The intensity of circulation through piracy is more effective than showing your films in local film clubs city by city. Piracy can reach every common person while a local film club screening reaches less than two hundred film buffs in a single city. International film festivals’ critical recognition of the PRC independent cinema is very important in the marketing of their films. Normally they have to get some prizes in these festivals, and then these films are sent into the piracy market.

Ping: Yes, of course there are many independent filmmakers in Hong Kong such as Barbara Wong Chun Chun, Simon Chung, and Vincent Chui. Most Hong Kong independent films we see in Shanghai are circulated through piracy. However, the Hong Kong independent films released through piracy are always those being sold on the black market, so the number of films that we have seen is quite limited. They are repackaged as erotic films or spectacle films because this strategy attracts more common people, like Yau Ching’s Ho Yuk: Let’s Love Hong Kong (2002).  Just the DVD cover has helped the sales a lot. Barbara Wong Chun Chun also has quite a large market because of the tabooed gender issues in her films. It is the pirated DVD producers who select films for the general public, not the general public themselves. Since there is no established market for independent cinema, these Hong Kong independent films have to be repackaged as something more accessible and less high-brow in the PRC.   

Wong: Hong Kong independent cinema is tightly linked to the mainstream industry. Many independent film practitioners don’t have a clear identity, or a distinctively different identity as alternative or independent filmmakers. Their ultimate goal is to work and be recognized by the industry. Their so-called ‘independent’ filmic production is just a process, a stepping stone for their recognition as someone who is able to make films.  There are truly independent videomakers, of course, like Ellen Pau at Videotage, but they focus mainly on videos, not narrative films. The independent filmmakers in Hong Kong always want to work as legitimate filmmakers in the mainstream industry. They are waiting for opportunities to be absorbed into the industry. After all, nearly all of them are graduates from film schools. It’s valid for them to expect to be able to make films continuously, to find someone to finance them, and more importantly, to screen their works in cinemas. I mean, they want their works to be exposed to more people. Their pursuit is reasonable, I think.    

Basically there is no film in Macau. There are small amount of videos, though. For Hong Kong and PRC cinemas, you have to pay attention to their different contexts. In the PRC, you have to resort to DIY videos if you want to express your thoughts in films, because of all the industrial and political constraints. In such a context, there are numerous DIY videos, for example those works made by students of Zhang Yaxuan of the Beijing Film Academy, and Conjugation (2001) by Emily Tang. There are clear distinctions between videos and films, between independence and mainstream in the PRC. Since films have to submit to the dominant ideology and have to be censored heavily in their subject matter, what can be expressed in films is always restricted. Like Jia Zhangke, even though he is very famous and critically recognized, he cannot enter the mainstream and has to rely on foreign funding. People like Zhang Yuan are rare and exceptional. Even though their films are not shown locally, the PRC independent cinema has quite a big foreign market. They can easily find a French distributor for their films. Thematically, their films are more sociopolitical and socially committed. But in the context of Hong Kong, the distinction between independent filmmaking and the mainstream is not so clear. For example, in Fruit Chan’s movies, we can locate some threads of commercialism, and it’s hard to clearly label his works. Another example is Doug Chan. He has made some commercial films before, but his Love is Not a Sin (2003) was shot on DV and is considered an independent film. It won the best digigal film award at the Hong Kong International Film Festival. Is he an indie filmmaker? The answer is ambiguous. But one point I’d like to make is that I find most of the thematic concerns in Hong Kong independent cinema shallow and unoriginal in their philosophical perspective.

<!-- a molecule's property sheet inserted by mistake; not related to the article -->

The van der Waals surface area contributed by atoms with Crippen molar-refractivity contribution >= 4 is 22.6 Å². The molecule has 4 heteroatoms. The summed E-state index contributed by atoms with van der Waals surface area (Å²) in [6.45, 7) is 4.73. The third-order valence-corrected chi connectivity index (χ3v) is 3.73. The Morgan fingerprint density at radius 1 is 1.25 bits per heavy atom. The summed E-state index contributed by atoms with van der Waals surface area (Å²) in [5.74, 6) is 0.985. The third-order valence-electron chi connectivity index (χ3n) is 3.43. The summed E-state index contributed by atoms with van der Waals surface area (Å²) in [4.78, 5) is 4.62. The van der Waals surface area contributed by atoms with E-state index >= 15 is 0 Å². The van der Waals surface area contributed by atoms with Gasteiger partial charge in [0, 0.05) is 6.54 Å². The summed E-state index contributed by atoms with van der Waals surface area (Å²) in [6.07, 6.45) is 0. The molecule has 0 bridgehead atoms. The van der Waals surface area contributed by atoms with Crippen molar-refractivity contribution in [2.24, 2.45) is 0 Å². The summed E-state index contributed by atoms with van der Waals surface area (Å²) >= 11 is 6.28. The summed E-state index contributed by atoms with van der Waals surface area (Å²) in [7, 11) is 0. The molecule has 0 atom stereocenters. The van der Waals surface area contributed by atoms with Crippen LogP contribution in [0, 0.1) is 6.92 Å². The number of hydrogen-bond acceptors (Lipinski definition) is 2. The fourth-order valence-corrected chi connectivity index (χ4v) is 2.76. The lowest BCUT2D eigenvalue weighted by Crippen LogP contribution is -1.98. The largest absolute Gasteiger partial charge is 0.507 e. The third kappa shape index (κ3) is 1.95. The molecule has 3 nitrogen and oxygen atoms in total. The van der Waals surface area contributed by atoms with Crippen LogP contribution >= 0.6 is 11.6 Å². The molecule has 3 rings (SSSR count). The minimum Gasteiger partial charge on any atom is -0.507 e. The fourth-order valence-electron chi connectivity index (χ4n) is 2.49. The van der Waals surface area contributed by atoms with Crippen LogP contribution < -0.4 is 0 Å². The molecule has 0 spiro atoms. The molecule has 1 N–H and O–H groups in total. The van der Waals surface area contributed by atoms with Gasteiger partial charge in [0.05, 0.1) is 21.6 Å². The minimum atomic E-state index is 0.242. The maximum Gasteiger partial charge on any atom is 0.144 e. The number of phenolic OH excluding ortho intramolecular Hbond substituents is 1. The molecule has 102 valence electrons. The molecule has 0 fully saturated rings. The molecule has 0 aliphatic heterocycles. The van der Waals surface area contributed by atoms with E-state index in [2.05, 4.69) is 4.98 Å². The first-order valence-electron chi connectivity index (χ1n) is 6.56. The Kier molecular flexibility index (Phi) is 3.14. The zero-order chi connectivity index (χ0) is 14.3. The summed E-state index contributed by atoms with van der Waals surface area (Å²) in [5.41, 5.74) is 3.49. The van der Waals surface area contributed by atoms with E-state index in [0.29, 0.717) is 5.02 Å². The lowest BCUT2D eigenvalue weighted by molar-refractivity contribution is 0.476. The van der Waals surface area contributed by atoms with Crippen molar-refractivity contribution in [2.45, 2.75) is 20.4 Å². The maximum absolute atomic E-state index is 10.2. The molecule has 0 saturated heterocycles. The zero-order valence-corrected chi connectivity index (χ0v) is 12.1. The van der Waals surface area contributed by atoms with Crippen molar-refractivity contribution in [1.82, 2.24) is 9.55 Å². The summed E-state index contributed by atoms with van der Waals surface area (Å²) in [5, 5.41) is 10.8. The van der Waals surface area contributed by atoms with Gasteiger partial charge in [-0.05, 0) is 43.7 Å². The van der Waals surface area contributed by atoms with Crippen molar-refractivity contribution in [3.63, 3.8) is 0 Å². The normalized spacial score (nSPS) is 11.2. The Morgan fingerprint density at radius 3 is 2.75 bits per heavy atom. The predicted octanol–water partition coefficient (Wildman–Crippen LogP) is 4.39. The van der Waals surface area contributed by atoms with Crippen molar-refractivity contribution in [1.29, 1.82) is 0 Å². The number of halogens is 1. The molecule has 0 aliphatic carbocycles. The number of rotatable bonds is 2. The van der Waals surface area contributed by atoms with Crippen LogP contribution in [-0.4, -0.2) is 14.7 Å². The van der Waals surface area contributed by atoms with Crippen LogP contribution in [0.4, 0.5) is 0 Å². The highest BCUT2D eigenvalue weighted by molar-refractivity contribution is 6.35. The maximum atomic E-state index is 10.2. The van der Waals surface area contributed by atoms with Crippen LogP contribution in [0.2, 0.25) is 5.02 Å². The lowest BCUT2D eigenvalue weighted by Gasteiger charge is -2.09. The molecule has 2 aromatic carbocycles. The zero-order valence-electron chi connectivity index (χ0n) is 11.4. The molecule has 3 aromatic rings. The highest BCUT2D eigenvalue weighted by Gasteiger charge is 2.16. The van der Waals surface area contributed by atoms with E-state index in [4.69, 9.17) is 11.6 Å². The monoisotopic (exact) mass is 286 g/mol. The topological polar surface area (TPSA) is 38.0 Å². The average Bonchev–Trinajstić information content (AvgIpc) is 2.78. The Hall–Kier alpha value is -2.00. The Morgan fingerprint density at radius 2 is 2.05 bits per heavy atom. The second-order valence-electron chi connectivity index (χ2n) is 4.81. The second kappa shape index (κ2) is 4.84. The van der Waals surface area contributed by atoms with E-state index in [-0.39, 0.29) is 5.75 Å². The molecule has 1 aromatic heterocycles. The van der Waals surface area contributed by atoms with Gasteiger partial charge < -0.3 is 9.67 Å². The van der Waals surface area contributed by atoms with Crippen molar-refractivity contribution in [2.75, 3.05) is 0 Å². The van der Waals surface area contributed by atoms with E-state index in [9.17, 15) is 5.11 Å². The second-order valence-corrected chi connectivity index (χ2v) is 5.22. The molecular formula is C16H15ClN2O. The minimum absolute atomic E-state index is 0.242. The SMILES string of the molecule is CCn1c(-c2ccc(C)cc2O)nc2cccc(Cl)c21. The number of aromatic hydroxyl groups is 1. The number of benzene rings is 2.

Lau: There are a lot of indie films in Hong Kong. When you go to the Arts Centre, you can see indie films on screen. Or you can buy VCDs or DVDs distributed by Asia Video, Shu Kei’s Creative Workshop, or Ying E Chi. The last decade in the PRC saw the flourishing of indie film productions. But for most of the indie people, they have to resort to this mode of filmmaking because the subject matter that they want to deal with are forbidden in the official mode of filmmaking and would never pass through censorship. That’s why they distribute their films in foreign countries. The difference between these two indie cinemas is that in Hong Kong, if you want to make an indie film, you shoot it as long as you have your stories and actors. But in the PRC, indie film productions are not officially encouraged. The official policy of the Beijing Broadcast, Film and Television Bureau kind of forbids you to make any films on your own. Even if you have made a film, you can’t show it publicly in cinemas or any open areas, otherwise, you will be in trouble. The ‘procedures’ in the circulation of these PRC indie films are: first, go to a foreign film festival and get some awards, then get your work distributed through piracy and local film groups. The case of filmmaking in the PRC is rather exceptional, because censorship and the film quota system have imposed a division between ‘legitimate filmmaking’ and ‘illegitimate filmmaking.’ The focus and central concerns of this ‘illegitimate filmmaking’ are allied with marginality and minority—the lives of marginal artists and underprivileged social groups in urban China, for example. The marginal and minor status of this mode of film practice is well received in other cultural contexts because the PRC represented in these films is still mysterious to non-local people. These films are ‘realistic’ and have become some of the pathways to better understand present-day urban China. These films, however, have no market for local people, except for the elite groups in the Beijing Film Academy, because these films are like reproductions of everyday lives that common people experience, and they would go to cinemas to see these works. But above all, these films are banned locally. Unlike the Hong Kong situation, there is no interaction between the indie production and the mainstream audience because of myriad political reasons.